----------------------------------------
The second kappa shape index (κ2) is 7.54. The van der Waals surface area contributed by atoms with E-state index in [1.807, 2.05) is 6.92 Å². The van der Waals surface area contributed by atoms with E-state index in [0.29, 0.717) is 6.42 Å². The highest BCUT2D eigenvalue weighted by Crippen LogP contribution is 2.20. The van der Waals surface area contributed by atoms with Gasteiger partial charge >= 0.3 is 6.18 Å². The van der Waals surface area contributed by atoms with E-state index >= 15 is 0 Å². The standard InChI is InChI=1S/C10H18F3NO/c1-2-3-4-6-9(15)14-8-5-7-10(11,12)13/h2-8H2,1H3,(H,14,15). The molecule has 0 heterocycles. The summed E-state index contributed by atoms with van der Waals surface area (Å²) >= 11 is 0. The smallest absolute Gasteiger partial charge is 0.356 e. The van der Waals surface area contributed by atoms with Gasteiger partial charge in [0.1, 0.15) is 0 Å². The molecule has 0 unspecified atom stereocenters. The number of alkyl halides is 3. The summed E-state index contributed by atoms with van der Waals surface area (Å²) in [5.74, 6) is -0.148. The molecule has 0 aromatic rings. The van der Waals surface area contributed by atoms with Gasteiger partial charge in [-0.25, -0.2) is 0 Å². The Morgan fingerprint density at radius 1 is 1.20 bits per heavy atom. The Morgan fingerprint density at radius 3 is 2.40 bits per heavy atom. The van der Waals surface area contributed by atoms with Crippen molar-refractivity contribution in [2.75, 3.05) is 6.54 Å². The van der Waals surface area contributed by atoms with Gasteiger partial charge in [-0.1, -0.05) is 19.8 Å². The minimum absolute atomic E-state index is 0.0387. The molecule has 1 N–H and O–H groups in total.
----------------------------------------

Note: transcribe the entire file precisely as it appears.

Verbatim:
The second kappa shape index (κ2) is 7.54. The van der Waals surface area contributed by atoms with E-state index in [1.807, 2.05) is 6.92 Å². The van der Waals surface area contributed by atoms with E-state index in [0.29, 0.717) is 6.42 Å². The highest BCUT2D eigenvalue weighted by Crippen LogP contribution is 2.20. The van der Waals surface area contributed by atoms with Gasteiger partial charge >= 0.3 is 6.18 Å². The van der Waals surface area contributed by atoms with E-state index >= 15 is 0 Å². The standard InChI is InChI=1S/C10H18F3NO/c1-2-3-4-6-9(15)14-8-5-7-10(11,12)13/h2-8H2,1H3,(H,14,15). The molecule has 0 heterocycles. The summed E-state index contributed by atoms with van der Waals surface area (Å²) >= 11 is 0. The smallest absolute Gasteiger partial charge is 0.356 e. The van der Waals surface area contributed by atoms with Gasteiger partial charge in [0.1, 0.15) is 0 Å². The molecule has 0 unspecified atom stereocenters. The number of alkyl halides is 3. The summed E-state index contributed by atoms with van der Waals surface area (Å²) in [5.74, 6) is -0.148. The molecule has 0 aromatic rings. The van der Waals surface area contributed by atoms with Gasteiger partial charge in [-0.25, -0.2) is 0 Å². The Morgan fingerprint density at radius 1 is 1.20 bits per heavy atom. The Morgan fingerprint density at radius 3 is 2.40 bits per heavy atom. The van der Waals surface area contributed by atoms with Crippen molar-refractivity contribution in [2.75, 3.05) is 6.54 Å². The van der Waals surface area contributed by atoms with Gasteiger partial charge in [-0.1, -0.05) is 19.8 Å². The minimum absolute atomic E-state index is 0.0387. The molecule has 1 N–H and O–H groups in total.